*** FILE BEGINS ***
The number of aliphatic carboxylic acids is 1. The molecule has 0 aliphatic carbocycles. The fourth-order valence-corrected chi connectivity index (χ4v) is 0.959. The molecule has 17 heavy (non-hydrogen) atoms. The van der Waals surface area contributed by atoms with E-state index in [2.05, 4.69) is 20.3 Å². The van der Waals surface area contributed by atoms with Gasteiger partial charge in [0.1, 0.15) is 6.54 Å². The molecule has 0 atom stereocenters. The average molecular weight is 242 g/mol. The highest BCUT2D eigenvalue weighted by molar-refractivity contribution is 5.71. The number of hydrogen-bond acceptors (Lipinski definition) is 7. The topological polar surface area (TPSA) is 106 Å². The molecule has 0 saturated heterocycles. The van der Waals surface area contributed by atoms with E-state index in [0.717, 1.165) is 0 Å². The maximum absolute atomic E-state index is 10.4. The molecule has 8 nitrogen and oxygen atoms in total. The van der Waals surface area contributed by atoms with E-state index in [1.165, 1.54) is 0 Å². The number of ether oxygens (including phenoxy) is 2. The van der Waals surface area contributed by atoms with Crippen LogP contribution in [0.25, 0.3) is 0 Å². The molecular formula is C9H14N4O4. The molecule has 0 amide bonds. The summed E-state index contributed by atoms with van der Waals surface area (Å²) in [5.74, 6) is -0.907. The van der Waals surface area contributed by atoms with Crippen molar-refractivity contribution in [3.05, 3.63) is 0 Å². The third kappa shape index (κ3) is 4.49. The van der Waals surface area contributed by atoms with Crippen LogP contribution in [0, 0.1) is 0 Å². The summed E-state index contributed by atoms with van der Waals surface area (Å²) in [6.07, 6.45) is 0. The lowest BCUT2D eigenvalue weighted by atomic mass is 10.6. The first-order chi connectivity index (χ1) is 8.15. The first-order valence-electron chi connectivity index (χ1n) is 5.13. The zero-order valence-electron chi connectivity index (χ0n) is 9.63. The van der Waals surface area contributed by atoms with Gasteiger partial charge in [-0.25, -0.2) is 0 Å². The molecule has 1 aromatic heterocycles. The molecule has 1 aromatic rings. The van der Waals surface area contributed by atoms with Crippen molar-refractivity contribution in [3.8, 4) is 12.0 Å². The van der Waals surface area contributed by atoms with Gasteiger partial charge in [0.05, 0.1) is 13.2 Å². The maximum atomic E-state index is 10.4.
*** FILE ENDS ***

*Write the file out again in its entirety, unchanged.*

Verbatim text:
The number of aliphatic carboxylic acids is 1. The molecule has 0 aliphatic carbocycles. The fourth-order valence-corrected chi connectivity index (χ4v) is 0.959. The molecule has 17 heavy (non-hydrogen) atoms. The van der Waals surface area contributed by atoms with E-state index in [2.05, 4.69) is 20.3 Å². The van der Waals surface area contributed by atoms with Gasteiger partial charge in [0.1, 0.15) is 6.54 Å². The molecule has 0 atom stereocenters. The average molecular weight is 242 g/mol. The highest BCUT2D eigenvalue weighted by molar-refractivity contribution is 5.71. The number of hydrogen-bond acceptors (Lipinski definition) is 7. The topological polar surface area (TPSA) is 106 Å². The molecule has 0 saturated heterocycles. The van der Waals surface area contributed by atoms with E-state index in [0.717, 1.165) is 0 Å². The maximum absolute atomic E-state index is 10.4. The molecule has 8 nitrogen and oxygen atoms in total. The van der Waals surface area contributed by atoms with E-state index in [1.165, 1.54) is 0 Å². The number of ether oxygens (including phenoxy) is 2. The van der Waals surface area contributed by atoms with Crippen LogP contribution in [0.25, 0.3) is 0 Å². The molecular formula is C9H14N4O4. The molecule has 0 amide bonds. The summed E-state index contributed by atoms with van der Waals surface area (Å²) in [5.74, 6) is -0.907. The van der Waals surface area contributed by atoms with Crippen molar-refractivity contribution in [3.05, 3.63) is 0 Å². The third kappa shape index (κ3) is 4.49. The van der Waals surface area contributed by atoms with Crippen LogP contribution in [0, 0.1) is 0 Å². The summed E-state index contributed by atoms with van der Waals surface area (Å²) in [6.07, 6.45) is 0. The lowest BCUT2D eigenvalue weighted by atomic mass is 10.6. The first-order chi connectivity index (χ1) is 8.15. The first-order valence-electron chi connectivity index (χ1n) is 5.13. The zero-order valence-electron chi connectivity index (χ0n) is 9.63. The van der Waals surface area contributed by atoms with Gasteiger partial charge in [-0.25, -0.2) is 0 Å². The molecule has 1 aromatic heterocycles. The molecule has 1 aromatic rings. The van der Waals surface area contributed by atoms with Crippen molar-refractivity contribution in [3.8, 4) is 12.0 Å². The van der Waals surface area contributed by atoms with Gasteiger partial charge in [0.05, 0.1) is 13.2 Å². The maximum atomic E-state index is 10.4.